More and more, people with disabilities are choosing to train their own dogs for service work. Some of these people will go to a reputable and responsible breeder to find a puppy for this type of work. Others will go to a shelter or rescue group. So with that in mind, here are some things for breeders, shelter and rescue volunteers and staff to consider before they place a dog or puppy in the home of someone planning to train the dog for service work.
- Service dogs are expected to work in complex settings, crowded environments with exposure to unfamiliar people and dogs. Any aggression at all: growling, barking, so forth is a rule out for service work and a potential liability and safety risk. Dogs that may bark at unfamiliar people, are timid, “need time to accept a new person” or may show aggression to an unfamiliar dog are not suitable for service work. Confident dogs that love absolutely everyone and are happy in a wide range of situations may be appropriate to consider for service work. Service dogs should be relatively “easy to train” so independent breeds and easily distracted individuals are usually not appropriate for service work.
- No one can ethically guarantee that a puppy is going to mature with traits needed for service work – not even if many of the dog’s relatives are working as service dogs. No one can guarantee that the temperament of an adolescent dog will remain the same over time. Newly adopted rescue dogs or shelter dogs can take weeks to months to show their true temperament (even if they are in foster homes). What will the person do if the dog is not suited for this work? Will they keep the dog as a pet? Are they going to be devastated and then rename the dog “Disappointment.” Seriously, you want the person to be happy with their dog so doing a bit of education up front is important.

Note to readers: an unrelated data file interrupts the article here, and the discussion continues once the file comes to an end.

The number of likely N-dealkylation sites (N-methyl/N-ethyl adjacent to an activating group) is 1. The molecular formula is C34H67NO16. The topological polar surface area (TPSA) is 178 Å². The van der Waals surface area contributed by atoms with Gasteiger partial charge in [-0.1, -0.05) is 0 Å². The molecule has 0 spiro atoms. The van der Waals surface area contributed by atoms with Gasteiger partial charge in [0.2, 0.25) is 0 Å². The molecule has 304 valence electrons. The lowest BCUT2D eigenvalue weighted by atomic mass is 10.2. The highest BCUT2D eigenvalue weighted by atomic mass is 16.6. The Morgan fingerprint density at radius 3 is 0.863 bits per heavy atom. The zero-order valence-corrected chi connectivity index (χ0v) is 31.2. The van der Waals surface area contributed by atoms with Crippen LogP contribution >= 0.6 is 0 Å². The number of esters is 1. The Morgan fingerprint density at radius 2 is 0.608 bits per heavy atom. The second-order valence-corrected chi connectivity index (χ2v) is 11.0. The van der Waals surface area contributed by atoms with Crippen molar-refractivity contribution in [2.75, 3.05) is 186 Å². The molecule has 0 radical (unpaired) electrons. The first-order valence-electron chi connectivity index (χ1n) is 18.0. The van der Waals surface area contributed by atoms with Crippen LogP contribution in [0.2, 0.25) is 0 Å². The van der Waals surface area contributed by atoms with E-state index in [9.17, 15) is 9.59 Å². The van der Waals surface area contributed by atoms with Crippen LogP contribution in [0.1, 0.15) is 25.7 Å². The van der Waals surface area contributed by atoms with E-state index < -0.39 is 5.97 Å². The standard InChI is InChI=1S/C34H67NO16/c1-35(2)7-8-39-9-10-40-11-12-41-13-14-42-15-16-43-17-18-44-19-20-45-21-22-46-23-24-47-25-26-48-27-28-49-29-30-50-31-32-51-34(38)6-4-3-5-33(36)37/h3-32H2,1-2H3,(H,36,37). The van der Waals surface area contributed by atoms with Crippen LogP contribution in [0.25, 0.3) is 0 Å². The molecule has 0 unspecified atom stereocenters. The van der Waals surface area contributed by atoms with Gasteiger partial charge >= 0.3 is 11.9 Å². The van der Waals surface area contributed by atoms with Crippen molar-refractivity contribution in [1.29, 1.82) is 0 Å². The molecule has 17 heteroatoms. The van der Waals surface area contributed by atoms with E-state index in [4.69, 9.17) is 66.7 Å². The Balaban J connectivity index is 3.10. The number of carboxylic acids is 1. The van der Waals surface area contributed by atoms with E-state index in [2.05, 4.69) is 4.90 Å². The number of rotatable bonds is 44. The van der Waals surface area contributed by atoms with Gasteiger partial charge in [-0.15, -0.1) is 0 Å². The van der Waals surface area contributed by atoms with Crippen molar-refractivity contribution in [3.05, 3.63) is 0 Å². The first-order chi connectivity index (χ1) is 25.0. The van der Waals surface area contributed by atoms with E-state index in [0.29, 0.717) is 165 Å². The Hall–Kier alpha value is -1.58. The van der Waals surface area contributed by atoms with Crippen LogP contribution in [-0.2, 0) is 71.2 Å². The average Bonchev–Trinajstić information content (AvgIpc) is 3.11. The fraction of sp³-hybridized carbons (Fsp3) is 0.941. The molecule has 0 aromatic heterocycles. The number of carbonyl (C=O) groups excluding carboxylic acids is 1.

- Service dog training should be done with qualified professional support. Training a dog to this level is an advanced skill and there is increasing media coverage of inappropriately trained dogs being taken in public places as service dogs. Inappropriately trained service dogs in public places makes access harder for people with disabilities who need service dogs and have their dogs properly trained. Someone placing dogs or puppies as service dog candidates in homes is in a position to make a difference by asking some questions before placing the dog.
Want to learn more? Here is a short webinar with information on terms used in the service dog community. If you are a training professional interested in learning how to support people with disabilities training service dogs, learn about our Service Dog Coaching Certificate™.